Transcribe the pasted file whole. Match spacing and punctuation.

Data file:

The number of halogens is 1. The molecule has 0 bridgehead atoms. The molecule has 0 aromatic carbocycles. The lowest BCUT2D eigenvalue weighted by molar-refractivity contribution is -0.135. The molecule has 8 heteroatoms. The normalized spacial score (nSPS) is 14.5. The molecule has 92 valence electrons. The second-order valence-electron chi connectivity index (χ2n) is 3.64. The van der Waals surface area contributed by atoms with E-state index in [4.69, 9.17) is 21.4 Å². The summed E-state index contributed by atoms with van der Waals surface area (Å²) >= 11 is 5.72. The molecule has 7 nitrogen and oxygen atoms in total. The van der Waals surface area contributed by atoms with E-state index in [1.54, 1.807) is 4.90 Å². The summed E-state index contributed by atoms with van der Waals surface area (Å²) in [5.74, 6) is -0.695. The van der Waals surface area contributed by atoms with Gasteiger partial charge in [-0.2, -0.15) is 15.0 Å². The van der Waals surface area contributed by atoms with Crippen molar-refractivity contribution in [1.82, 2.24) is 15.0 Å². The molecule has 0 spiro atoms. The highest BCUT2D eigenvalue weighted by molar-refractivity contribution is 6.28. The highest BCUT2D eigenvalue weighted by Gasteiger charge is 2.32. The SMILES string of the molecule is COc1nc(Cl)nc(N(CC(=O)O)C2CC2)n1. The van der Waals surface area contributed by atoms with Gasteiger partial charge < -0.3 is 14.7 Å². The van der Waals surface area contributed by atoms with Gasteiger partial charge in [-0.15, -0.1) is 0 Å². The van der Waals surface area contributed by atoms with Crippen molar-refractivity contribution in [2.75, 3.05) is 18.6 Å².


The number of halogens is 1. The molecule has 0 bridgehead atoms. The molecule has 0 aromatic carbocycles. The lowest BCUT2D eigenvalue weighted by molar-refractivity contribution is -0.135. The molecule has 8 heteroatoms. The normalized spacial score (nSPS) is 14.5. The molecule has 92 valence electrons. The second-order valence-electron chi connectivity index (χ2n) is 3.64. The van der Waals surface area contributed by atoms with E-state index in [4.69, 9.17) is 21.4 Å². The summed E-state index contributed by atoms with van der Waals surface area (Å²) >= 11 is 5.72. The molecule has 7 nitrogen and oxygen atoms in total. The van der Waals surface area contributed by atoms with E-state index in [1.54, 1.807) is 4.90 Å². The summed E-state index contributed by atoms with van der Waals surface area (Å²) in [5.74, 6) is -0.695. The van der Waals surface area contributed by atoms with Gasteiger partial charge in [-0.2, -0.15) is 15.0 Å². The van der Waals surface area contributed by atoms with Crippen molar-refractivity contribution in [1.82, 2.24) is 15.0 Å². The molecule has 0 spiro atoms. The highest BCUT2D eigenvalue weighted by molar-refractivity contribution is 6.28. The highest BCUT2D eigenvalue weighted by Gasteiger charge is 2.32. The SMILES string of the molecule is COc1nc(Cl)nc(N(CC(=O)O)C2CC2)n1. The van der Waals surface area contributed by atoms with Gasteiger partial charge < -0.3 is 14.7 Å². The van der Waals surface area contributed by atoms with Gasteiger partial charge in [-0.15, -0.1) is 0 Å². The van der Waals surface area contributed by atoms with Crippen molar-refractivity contribution in [2.75, 3.05) is 18.6 Å².